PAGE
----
THE SAVVY SENIOR
Dear Savvy Senior,
Can you help me locate affordable health insurance? I will be retiring soon and need to find some health coverage to last me until I'm eligible for Medicare at age 65. Any ideas? Insurance Shopping Cindy
For those who don't have health insurance because of an early retirement, layoff, divorce or a preexisting medical condition, options are available. Here are some different avenues to look into.
Depending on how long you need coverage, one possible option is to purchase a policy under COBRA (Consolidated Omnibus Budget Reconciliation Act), a federal law that allows you continued coverage under your former employer's insurance for up to 18 months. (Spouses, divorced spouses, widows, widowers and
dependent children can be covered for up to 36 months.) To be eligible for COBRA, your company must employ at least 20 workers. Also be aware that this isn't the cheapest of options. With COBRA you pay the entire premium yourself, plus 2 percent in administrative costs-which means a big price hike if your employer was subsidizing your premiums. To learn more, contact the U.S. Department of Labor's Employee Benefits Security Administration at 866-444-3272 or visit www.dol.gov/ebsa. Note that many states require smaller companies (fewer than 20 employees) to offer some type of continuation of coverage to employees. For a database of healthcare coverage options by state, visit www.nahu.org/consumer/healthcare.
Individual Policies Buying an individual health insurance policy is another option to consider, but keep in mind that you must buy a policy sold in your home state. In the vast majority of states, health insurance costs are based on the applicant's health history and can be very expensive. Any preexisting condition such as heart disease, diabetes, cancer, etc., can drastically increase your premiums or can nix your chances of being accepted at all. Some states, however, require individual health insurers to offer everyone a plan, a mandate known as "guaranteed issue". To compare policies, visit www.ehealthinsurance.com or call 800-977-8860. If you need some additional help, contact a licensed independent insurance agent in your state at www.nahu.org/consumer/findagent.cfm.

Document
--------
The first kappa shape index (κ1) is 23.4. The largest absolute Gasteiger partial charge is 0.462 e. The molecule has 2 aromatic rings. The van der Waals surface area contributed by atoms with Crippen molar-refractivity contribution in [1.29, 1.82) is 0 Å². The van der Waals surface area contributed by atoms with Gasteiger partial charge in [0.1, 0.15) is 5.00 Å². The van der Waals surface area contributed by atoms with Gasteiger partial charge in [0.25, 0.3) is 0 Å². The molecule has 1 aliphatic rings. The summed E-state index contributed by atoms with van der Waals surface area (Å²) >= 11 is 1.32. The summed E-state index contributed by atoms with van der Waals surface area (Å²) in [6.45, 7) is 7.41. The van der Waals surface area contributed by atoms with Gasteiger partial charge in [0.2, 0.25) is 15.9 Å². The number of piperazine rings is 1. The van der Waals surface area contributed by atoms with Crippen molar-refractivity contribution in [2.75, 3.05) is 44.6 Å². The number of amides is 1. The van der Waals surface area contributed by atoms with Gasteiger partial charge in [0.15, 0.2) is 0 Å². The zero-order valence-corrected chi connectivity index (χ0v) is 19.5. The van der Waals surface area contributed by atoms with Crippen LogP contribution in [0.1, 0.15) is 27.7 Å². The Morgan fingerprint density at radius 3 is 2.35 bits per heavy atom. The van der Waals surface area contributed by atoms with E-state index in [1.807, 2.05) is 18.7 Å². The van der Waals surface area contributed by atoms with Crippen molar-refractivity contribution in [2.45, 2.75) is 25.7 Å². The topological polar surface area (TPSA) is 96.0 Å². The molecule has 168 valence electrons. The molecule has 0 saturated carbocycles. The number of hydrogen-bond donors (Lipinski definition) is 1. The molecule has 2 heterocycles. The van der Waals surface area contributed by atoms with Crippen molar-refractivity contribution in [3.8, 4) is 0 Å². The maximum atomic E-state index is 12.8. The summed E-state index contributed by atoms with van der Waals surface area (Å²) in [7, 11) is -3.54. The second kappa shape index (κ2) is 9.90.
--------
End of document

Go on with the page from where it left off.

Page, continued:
Health Savings Accounts
If you're relatively healthy and don't spend a lot on medical care, a more affordable option is a health savings account (HSA). How it works is: you purchase a high-deductible (low-premium) health insurance policy with a deductible of at least $1,050 for an individual or $2,100 for a family. Then you open an HSA, which is a tax-sheltered savings account (similar to an IRA) that you can withdraw from, any time, tax-free, to pay for medical expenses that aren't covered by your high-deductible health plan. Whatever money you don't use rolls over from year to year, providing you with a stash of cash for your later retirement years. Each year you can fund your HSA with taxdeductible contributions, which in 2006 can be up to the amount of the deductible,
but not more than $2,700 for individuals or $5,450 for families. If you're 55 and older, you can make an additional contribution of $700. To find a HSA plan, visit www.hsainsider.com.
If you're in need of temporary health coverage (one to 12 months), a short-term health insurance policy is another low-cost option to look into, if you're healthy with no preexisting medical conditions. To get quotes and coverage details, visit www.ehealthinsurance.com or call 800977-8860.
Savvy Tip: If you're denied coverage because of a serious preexisting medical condition, you may still be able to get coverage from a state assigned risk pool. Thirty-three states currently provide highrisk pool coverage, which you can apply for through an insurance agent or directly to the state. Coverage costs more than private coverage because all the people in the pool have serious medical problems, but rates are capped generally between 125 and 200 percent of the average individual market premium. For more information on insurance for those who can't get individual coverage or to find out what your state offers, visit www.nahu.org/consumer/healthcare.
Send your senior questions to: Savvy Senior, P.O. Box 5443, Norman, OK 73070, or visit www.savvysenior.org. Jim Miller is a regular contributor to the NBC Today Show and author of the book The Savvy Senior.